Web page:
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San Francisco sits on the edge of the Pacific Rim, a section of the world notorious for seismic activity. Every year, dozens of earthquakes shake the city’s foundations. Most go unnoticed, and the few that do barely register to seasoned San Franciscans. However, two earthquakes were so dramatic in magnitude that they helped transform the city into what it is today: the 1906 earthquake and the 1989 Loma Prieta.
The 1906 earthquake began at 5:12 am on April 18th. The epicenter of the 7.8 Richter magnitude quake was about two miles off the coast of SF, just northwest of the Golden Gate. 7.8 is a rough estimate of the quake’s magnitude, considering it predates the Richter scale by three decades. Reports say the shaking could be felt as far away as Oregon, Los Angeles, and Nevada. While the quake was powerful, it was its accompanying fires that demolished a good 80-90% of the city. As a result of busted gas lines and water manes, fires raged in the city for four days straight.
The death toll of the earthquake is given a conservative estimate of 3,000 lives. Somewhere between 227,000 and 300,000 people were left homeless from a population of about 410,000. Refugee camps were set up in Golden Gate Park for those unable to leave the city. While most had left the camps by 1907, the final refugee camp closed on June 30th 1908, more than two years after the earthquake had shattered the earth.
In the face of one of the worst natural disasters to ever hit the nation, it almost seemed like the perfect time to implement world-famous urban planner Daniel Burnham’s wild designs for the city. Almost. While many plans were scrapped, such as a giant park stretching from Twin Peaks to Lake Merced, some were accepted. Eventually, wider city streets, a neoclassical Civic Center, and a subway under Market Street were implemented. Interestingly, because the records at City Hall were burned in the fire, thousands of Chinese immigrants were able to exploit a loophole into the country during a time that was, historically, not kind to them. In addition, many folks saw this as an opportunity to begin cleaning up the Barbary Coast, a wretched hive of scum and villainy that was the origin of the phrase “getting Shanghaid.” The Coast had been the red light district since the Gold Rush, and this was a new era for the City by the Bay.
Golden Hydrant, a water hydrant located at the southwest corner of Dolores Park, remained one of the few working during the earthquake. This is the hydrant that saved the Mission. To commemorate this brave and valorous water spout, every year on the anniversary of the earthquake, it is painted gold in remembrance.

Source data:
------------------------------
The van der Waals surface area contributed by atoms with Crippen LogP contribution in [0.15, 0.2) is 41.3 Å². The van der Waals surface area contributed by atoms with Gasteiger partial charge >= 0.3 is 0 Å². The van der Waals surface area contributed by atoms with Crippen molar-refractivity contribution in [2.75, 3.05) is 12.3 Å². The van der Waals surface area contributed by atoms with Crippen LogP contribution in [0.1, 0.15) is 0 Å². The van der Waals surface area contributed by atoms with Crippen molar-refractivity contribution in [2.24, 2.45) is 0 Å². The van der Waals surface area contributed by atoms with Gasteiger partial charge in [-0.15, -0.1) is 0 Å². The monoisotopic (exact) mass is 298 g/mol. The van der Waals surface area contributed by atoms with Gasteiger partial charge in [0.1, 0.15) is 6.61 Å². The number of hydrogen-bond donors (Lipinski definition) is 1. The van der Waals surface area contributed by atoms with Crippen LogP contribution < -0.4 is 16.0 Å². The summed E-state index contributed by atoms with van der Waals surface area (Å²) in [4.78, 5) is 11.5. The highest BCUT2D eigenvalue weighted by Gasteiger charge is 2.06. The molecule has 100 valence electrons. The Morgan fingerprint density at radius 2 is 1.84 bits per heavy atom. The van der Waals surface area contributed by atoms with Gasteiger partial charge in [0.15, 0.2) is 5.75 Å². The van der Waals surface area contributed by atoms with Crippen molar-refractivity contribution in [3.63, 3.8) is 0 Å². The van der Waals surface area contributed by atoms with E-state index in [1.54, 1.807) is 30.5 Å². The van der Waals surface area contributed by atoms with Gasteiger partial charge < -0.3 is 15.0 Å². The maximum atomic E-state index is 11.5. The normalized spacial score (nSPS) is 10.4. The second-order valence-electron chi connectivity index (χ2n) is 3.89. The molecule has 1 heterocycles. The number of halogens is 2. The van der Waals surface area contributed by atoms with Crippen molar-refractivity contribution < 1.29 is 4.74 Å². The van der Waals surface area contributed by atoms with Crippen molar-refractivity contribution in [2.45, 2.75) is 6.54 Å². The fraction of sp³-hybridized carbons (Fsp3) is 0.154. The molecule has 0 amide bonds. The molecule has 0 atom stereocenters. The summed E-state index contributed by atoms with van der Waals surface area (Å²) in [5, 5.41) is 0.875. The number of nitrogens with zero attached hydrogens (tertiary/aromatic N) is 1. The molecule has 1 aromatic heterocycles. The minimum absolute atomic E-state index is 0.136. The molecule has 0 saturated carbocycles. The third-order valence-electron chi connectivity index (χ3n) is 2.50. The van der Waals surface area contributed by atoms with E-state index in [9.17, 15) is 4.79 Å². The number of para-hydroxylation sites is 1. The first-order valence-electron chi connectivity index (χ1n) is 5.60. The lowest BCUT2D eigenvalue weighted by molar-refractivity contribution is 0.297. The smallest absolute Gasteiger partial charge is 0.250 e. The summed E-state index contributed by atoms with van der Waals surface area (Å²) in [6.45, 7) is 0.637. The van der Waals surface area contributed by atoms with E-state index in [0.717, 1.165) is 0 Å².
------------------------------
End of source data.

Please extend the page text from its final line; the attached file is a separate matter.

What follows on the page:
The 1989 Loma Prieta earthquake occurred at 5:04 pm on October 17th. While many like to believe this was caused by the A’s vs. Giants World Series happening at the time, the epicenter was in fact about 10 miles northeast of Santa Cruz at a magnitude of roughly 6.9.
The Marina district was hit the hardest as a result of soil liquefaction. Much of the land beneath the Marina is landfill from the the 1906 quake. Most of the Bay Area was affected to some degree. As many as 1.4 million people lost electricity. As in the previous earthquake, gas lines and water manes were wrecked, but fire damage was much more contained this time. The Bay Bridge was hit hard as well, with part of the top collapsing onto the level beneath. Fortunately, because of the World Series, much of the rush hour traffic was dispersed elsewhere. A total of 63 people lost their lives from the earthquake, with more than 3,000 people injured in total.
The earthquake demonstrated how outdated and unprepared many of the highway systems and bridges were in the face of a seismic event. The Bay Bridge has received significant negative attention in this regard. In addition, the Embarcadero Freeway in front of the Ferry Building was finally voted to be demolished after the earthquake’s damages. Similar to the Barbary Coast, it was an opportunity to change an unpleasant part of the city into something better. It is doubtful that the Embarcadero would be as beautiful or people-friendly with that freeway still blocking the waterfront.
The age and cost of maintenance caused many to question the necessity of the Fireboat – Phoenix. Mayor Diane Feinstein fought to keep the boat around despite others claiming it was detriment to the city’s budget. 21 months later came the Phoenix’s time to shine, as the earthquake had disrupted the city’s water supplies, and the Phoenix was suddenly needed to fight the blazes in the Marina. Today, there are two fireboats in the bay.
By Justice Boles
Justice Boles is the future winner of World’s Handsomest Man and can be reached via Facebook, Twitter, or telepathy.